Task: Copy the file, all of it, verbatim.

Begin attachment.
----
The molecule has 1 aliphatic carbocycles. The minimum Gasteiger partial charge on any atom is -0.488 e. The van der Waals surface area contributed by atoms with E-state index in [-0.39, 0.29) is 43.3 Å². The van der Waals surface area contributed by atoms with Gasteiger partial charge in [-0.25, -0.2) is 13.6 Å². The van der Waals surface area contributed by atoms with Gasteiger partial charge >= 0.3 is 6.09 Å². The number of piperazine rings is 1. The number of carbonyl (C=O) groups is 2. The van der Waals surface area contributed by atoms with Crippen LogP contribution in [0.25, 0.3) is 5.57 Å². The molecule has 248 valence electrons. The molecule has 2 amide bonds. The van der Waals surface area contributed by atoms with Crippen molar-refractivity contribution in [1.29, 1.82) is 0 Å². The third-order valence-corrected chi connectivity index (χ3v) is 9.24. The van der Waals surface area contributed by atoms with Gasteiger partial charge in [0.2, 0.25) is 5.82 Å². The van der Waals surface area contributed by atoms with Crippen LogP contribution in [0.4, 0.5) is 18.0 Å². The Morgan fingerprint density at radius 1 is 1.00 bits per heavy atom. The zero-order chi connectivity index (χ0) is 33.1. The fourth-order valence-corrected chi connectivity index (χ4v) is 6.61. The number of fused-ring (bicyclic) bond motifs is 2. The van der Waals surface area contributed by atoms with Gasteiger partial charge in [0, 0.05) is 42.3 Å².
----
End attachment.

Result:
The molecule has 1 aliphatic carbocycles. The minimum Gasteiger partial charge on any atom is -0.488 e. The van der Waals surface area contributed by atoms with E-state index in [-0.39, 0.29) is 43.3 Å². The van der Waals surface area contributed by atoms with Gasteiger partial charge in [-0.25, -0.2) is 13.6 Å². The van der Waals surface area contributed by atoms with Gasteiger partial charge >= 0.3 is 6.09 Å². The number of piperazine rings is 1. The number of carbonyl (C=O) groups is 2. The van der Waals surface area contributed by atoms with Crippen LogP contribution in [0.25, 0.3) is 5.57 Å². The molecule has 248 valence electrons. The molecule has 2 amide bonds. The van der Waals surface area contributed by atoms with Crippen molar-refractivity contribution in [1.29, 1.82) is 0 Å². The third-order valence-corrected chi connectivity index (χ3v) is 9.24. The van der Waals surface area contributed by atoms with Gasteiger partial charge in [0.2, 0.25) is 5.82 Å². The van der Waals surface area contributed by atoms with Crippen LogP contribution in [0.4, 0.5) is 18.0 Å². The Morgan fingerprint density at radius 1 is 1.00 bits per heavy atom. The zero-order chi connectivity index (χ0) is 33.1. The fourth-order valence-corrected chi connectivity index (χ4v) is 6.61. The number of fused-ring (bicyclic) bond motifs is 2. The van der Waals surface area contributed by atoms with Gasteiger partial charge in [0, 0.05) is 42.3 Å².